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Analysis: Kostunica Riles Tribunal

Yugoslav president’s reported intention to block Hague extraditions infuriates tribunal officials.
By Chris Stephen

The Hague had been looking forward to an early Christmas present – the jailing of Biljana Plavsic, the first of its Big Fish war crimes suspects – when Yugoslavia’s president Vojislav Kostunica dropped his bombshell this week.


The London Times reported him on Monday as saying he will block any attempt to extradite suspects to The Hague.


Kostunica’s office denies this, saying the quotes given to the paper make no mention of this. Rather, they say, Kostunica accused the tribunal of bias and said he doubted whether in future anyone will want to give themselves up.


The Times quoted him as saying, “I think The Hague tribunal is one-sided. Some people who have been indicted have been given guarantees. That is something that has not been respected and, after that, I say that no-one is going to appear before the tribunal voluntarily.”


Another qualifier is that Kostunica, even if he wanted to, is in no position to block extraditions.


He has just seen a second Serbian presidential election declared invalid due to voter apathy, and will shortly be a president without a country when Yugoslavia dissolves early next year.


And even if he becomes Serbian president in a future election, he would need the support of the Yugoslav parliament to pass a law blocking extradition.


In Serbia, Kostunica’s reported marks were deemed irresponsible and potentially ruinous for the country.


Professor of the international law Vojin Dimitrijevic said Kostunica was in effect contradicting himself. "The president supports the law and claims that no one is above it, [so] he cannot stop extraditions," he said.


Vladan Batic, Serbian minister of justice, told journalists that the republic’s government is "aware of its international obligations as well as of The Hague tribunal's faults. However, it is also aware that failure to cooperate could be more tragic for Serbia and its citizens."


At the tribunal itself, Kostunica’s apparent comments went down like a lead Zeppelin. “If these quotes are accurate, and accurately reported, this position is unfortunate to say the least,” said tribunal spokesman Jim Landale.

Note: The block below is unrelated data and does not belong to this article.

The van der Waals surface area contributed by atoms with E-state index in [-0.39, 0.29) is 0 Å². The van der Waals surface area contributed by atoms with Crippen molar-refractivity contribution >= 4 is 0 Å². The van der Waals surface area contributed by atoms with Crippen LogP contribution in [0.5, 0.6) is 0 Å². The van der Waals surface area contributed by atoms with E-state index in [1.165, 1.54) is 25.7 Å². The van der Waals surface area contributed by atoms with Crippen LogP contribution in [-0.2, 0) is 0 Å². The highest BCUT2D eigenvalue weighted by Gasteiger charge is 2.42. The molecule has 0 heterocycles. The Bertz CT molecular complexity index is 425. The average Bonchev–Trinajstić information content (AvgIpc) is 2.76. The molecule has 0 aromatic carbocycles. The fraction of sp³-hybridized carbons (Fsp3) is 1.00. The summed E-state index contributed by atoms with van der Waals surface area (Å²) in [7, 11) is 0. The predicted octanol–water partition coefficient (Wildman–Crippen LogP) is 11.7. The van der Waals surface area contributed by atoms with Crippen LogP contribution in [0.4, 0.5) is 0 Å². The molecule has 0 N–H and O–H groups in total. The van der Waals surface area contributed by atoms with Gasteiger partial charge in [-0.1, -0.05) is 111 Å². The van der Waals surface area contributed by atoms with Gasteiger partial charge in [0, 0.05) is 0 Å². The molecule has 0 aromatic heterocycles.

Kostunica appears to be angry because several suspects have given themselves up voluntarily to the court, only to find that at their bail hearing that they will await trial in jail.


This has happened despite the fact that Yugoslavia has given the court guarantees that if the suspect is granted pre-trial release it will ensure that he turns up for trial.


Sometimes, such guarantees have been accepted by judges, most notably in the case of Plavsic, who will arrive next week in The Hague to be sentenced after pleading guilty to crimes against humanity.


But Hague officials say the court can never give a guarantee itself: the only people who can give bail are the judges, and they can only make the decision once a suspect shows up in court – never in advance.


“The tribunal never guarantees and is not in a position to guarantee that if individuals surrender they will definitely be given provisional release,” Landale told IWPR. “No-one is in a position to give guarantees.”


Kostunica’s comments appear to come from a frustration that even a cast-iron guarantee by Yugoslavia is not enough to persuade Hague judges to give a suspect bail – even one who turns up of their own accord.


But what worries tribunal officials is where this leaves the question of Yugoslavia handing over suspects.


The UN Security Council is still considering a plea for action from Hague president Claude Jorda, made more than a month ago, after Belgrade refused to hand over eleven suspects, including Ratko Mladic, the man accused of masterminding the Srebrenica massacre in 1995.


And the court has similar problems with Croatia, which, despite losing an appeal hearing, is still refusing to hand over its former army commander, Janko Bobetko.


Kostunica has never been a friend of The Hague court, branding the extradition of Milosevic last year as illegal under Yugoslav law.


But this week’s comments show he is ice-cold towards it. In the Times interview, he accused chief prosecutor Carla Del Ponte of “bringing a sort of instability” to his country.


In one way, of course, he is right. Del Ponte’s demands on both Belgrade and Zagreb to hand over key indictees Bobetko and Mladic force both governments to make an ugly choice: either confront the nationalists who protect both men, or else risk seeing the Security Council slap financial sanctions on their already fragile economies.


Chris Stephen is IWPR bureau chief in The Hague


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